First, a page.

The Changing Curricula of LIS Education in Southeast Asia

The Changing Curricula of LIS Education in Southeast Asia

John Hickok (California State University, Fullerton, USA)
DOI: 10.4018/978-1-7998-2273-8.ch005

Abstract

LIS education in Southeast Asia is undergoing exciting changes. A newfound interest by LIS educators, in enhancing and modernizing the curricula, is occurring. Several factors are driving this. One is technology. Automated library management systems, online databases, websites, mobile applications, and more are all forcing LIS curricula to modernize. Another force is internationalization. As libraries in some SEA countries adapt to new, international standards and trends, libraries in neighboring SEA countries must either adapt as well or become incompatible. And still another force is new generations of library professionals. New LIS faculty in SEA countries, with exposure to training abroad, are bringing changes and ideas to reflect the new needs and opportunities of library environments. This chapter will reflect the author's own research, as well as library literature, in discussing the background, current status, and future outlook of LIS education in Southeast Asia.
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Brunei

Library Environment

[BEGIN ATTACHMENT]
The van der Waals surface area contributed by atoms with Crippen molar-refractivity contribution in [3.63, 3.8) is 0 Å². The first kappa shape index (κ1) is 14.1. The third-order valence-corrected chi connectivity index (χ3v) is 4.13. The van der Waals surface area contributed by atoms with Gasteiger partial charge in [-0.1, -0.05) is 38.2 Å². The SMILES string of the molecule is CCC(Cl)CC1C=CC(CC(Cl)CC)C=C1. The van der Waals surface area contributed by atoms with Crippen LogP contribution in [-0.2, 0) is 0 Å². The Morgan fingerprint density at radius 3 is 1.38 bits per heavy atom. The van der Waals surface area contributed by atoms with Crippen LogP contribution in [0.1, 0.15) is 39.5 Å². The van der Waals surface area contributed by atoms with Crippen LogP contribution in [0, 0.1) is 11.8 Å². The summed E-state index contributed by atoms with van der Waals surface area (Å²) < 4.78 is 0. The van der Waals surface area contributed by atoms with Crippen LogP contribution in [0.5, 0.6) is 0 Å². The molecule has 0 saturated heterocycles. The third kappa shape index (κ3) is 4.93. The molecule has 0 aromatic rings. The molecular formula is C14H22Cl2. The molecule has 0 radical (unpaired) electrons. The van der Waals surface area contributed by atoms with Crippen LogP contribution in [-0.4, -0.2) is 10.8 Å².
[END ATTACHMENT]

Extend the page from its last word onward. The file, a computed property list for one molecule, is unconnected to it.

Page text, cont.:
Brunei’s library development is relatively new, within the past several decades. It currently has no national library, but the Dewan Bahasan Dan Pustaka (DBP)—the government’s Language and Literature Bureau Library—serves as the de facto national library (Ibrahim, 2015). In terms of public libraries, the DBP also serves as the country’s central municipal library—with typical services of lending, children’s collection, computers and internet access, etc.—and oversees 11 branches around the country (all listed and described here:). Brunei’s public libraries, overall, are very well developed, with new buildings and modern technology—online catalogs, databases, RFID, etc. (Kassim, & Begawan, 2013). Regarding school libraries, all schools in Brunei have libraries. Brunei reported 154 school libraries in 2015, each overseen by a librarian or teacher-librarian (Ibrahim, 2015)—though not necessarily with LIS training, discussed below. Some reports have indicated the libraries are inadequate with not enough reading material (Sunny, 2012), but efforts by the Ministry of Education and DBP to assist school libraries—with technology and DBP mobile library visits—have been occurring since 2011 (Jalil, 2015). In terms of academic libraries, all of Brunei’s higher education institutions have libraries. Given Brunei’s strong economy and the government’s support of education, these libraries are better funded (for infrastructure, technology, etc.) than some other SEA countries. Some examples of Brunei’s academic libraries are: Universiti Brunei Darussalam, University of Technology Brunei (formerly called Institute of Technology Brunei;), Sultan Sharif Ali Islamic University, Institute of Brunei Technical Education.

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